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Thatcher’s Britain Essay

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The text that we have been studying in Drama is Willy Russell’s ‘Blood Brothers’. Willy Russell was born in Whiston, near Liverpool, England, in 1947. I believe that his upbringing that he had, and his social and economic circumstances greatly affected the writing of ‘Blood Brothers’. He was brought up in a poor area, in a poor family that was treated by the government very badly. We hot seated Willy Russell and found out a lot about him. We found out that he was the author of ‘Blood Brothers’ and that his parents and how they behaved greatly influenced the play because of his working class background.

We then went on to find out that he studied Literature at school and achieved an ‘O’ level in the subject, the only grade that he achieved in schooling. He hated ‘Thatcher’s Britain’ because he had strong views on the working classes attempts to gain access to middle-class culture, he believed that every person should be treated the same no matter what their financial state. He believed that Margaret Thatcher helped the rich and made life difficult for the poor.

These views that he had greatly affected his writing because in every play that he wrote, the poor were displayed to be courageous and battling even though they were treated badly, and the rich to have the easy life with not a care in the world and look down on the lower class. The second task that helped us to understand the play more was when the workshop developed to the point where we were able to build the two different households. The first household that we had to build was the Johnston house. We had to think more about what we were going to put into the house because of the poor background that the family had.

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They couldn’t be extravagant and had to have a cheap, rough looking sofa, a dirty unfashionable carpet and a big, old TV set. This really helped us to understand the economic issues that the Johnston family had by just letting our minds see what their home was like. You could instantly see that they couldn’t afford much and the social affect of being a single mother with only one salary coming into the family really affected them. The theme that ran their lives was that of great poverty. When we built the Lyon family house, it was a completely different story. Big, long dining table, crystal glasses and even a piano in the corner!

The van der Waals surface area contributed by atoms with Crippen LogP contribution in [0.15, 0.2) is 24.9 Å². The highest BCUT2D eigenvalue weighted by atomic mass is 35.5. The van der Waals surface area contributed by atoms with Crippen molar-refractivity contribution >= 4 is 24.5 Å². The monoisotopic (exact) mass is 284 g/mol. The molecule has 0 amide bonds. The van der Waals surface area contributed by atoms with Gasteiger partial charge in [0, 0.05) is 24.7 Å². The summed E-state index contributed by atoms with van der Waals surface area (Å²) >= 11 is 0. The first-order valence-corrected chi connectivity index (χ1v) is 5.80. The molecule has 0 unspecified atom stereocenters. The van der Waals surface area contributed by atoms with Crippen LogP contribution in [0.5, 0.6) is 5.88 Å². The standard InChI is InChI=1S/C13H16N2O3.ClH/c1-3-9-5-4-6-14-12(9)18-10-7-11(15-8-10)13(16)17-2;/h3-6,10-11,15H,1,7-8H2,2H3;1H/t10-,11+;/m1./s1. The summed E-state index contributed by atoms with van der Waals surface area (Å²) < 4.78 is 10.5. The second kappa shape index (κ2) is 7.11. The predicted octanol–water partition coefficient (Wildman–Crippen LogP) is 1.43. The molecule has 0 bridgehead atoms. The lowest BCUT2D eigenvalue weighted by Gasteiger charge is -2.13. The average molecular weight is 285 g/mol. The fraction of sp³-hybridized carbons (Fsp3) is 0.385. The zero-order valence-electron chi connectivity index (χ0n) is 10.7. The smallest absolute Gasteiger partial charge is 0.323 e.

The Lyon family was obviously the rich family of the play and they could afford to splash out on things because they had money. Hot seating Mrs Johnston really helped me to understand what life was really like for her; she struggled as a mother and provider and felt unloved and unappreciated by her rowdy family. We asked her if she was proud of her home, she said yes because everything in it, she had paid for herself and that made her feel very proud, almost as if she had achieved something. When we sculpted the still images inside both the families, this helped us all to understand the relationships between the characters.

In the Johnston image, all the children were close to each other and argued in a playful way showing affection and love towards on another. It was loud with excitement about the Reverend coming round for tea, and the weekly treat of Fish and Chips. Whereas in the Lyon house, the three members of the family were silent while eating their dinner and only spoke when they snapped at each other. The mother sat closer to the child and the father sat at the opposite end of the table, showing a greater more affectionate bond between the mother and son than between father and son.

When thought tracking these still images, we were able to find out what the characters really thought about the situation that they were in. Nearly every member in the Johnston household was happy with their poverty-ridden life because they had love and trust. In the Lyons household there was a great divide between the family and the constant arguments and father working away had pushed a barrier between them all. They felt unable to love on another, they only felt anger. As you can see, the influences that Willy Russell had and his own beliefs really have affected this play.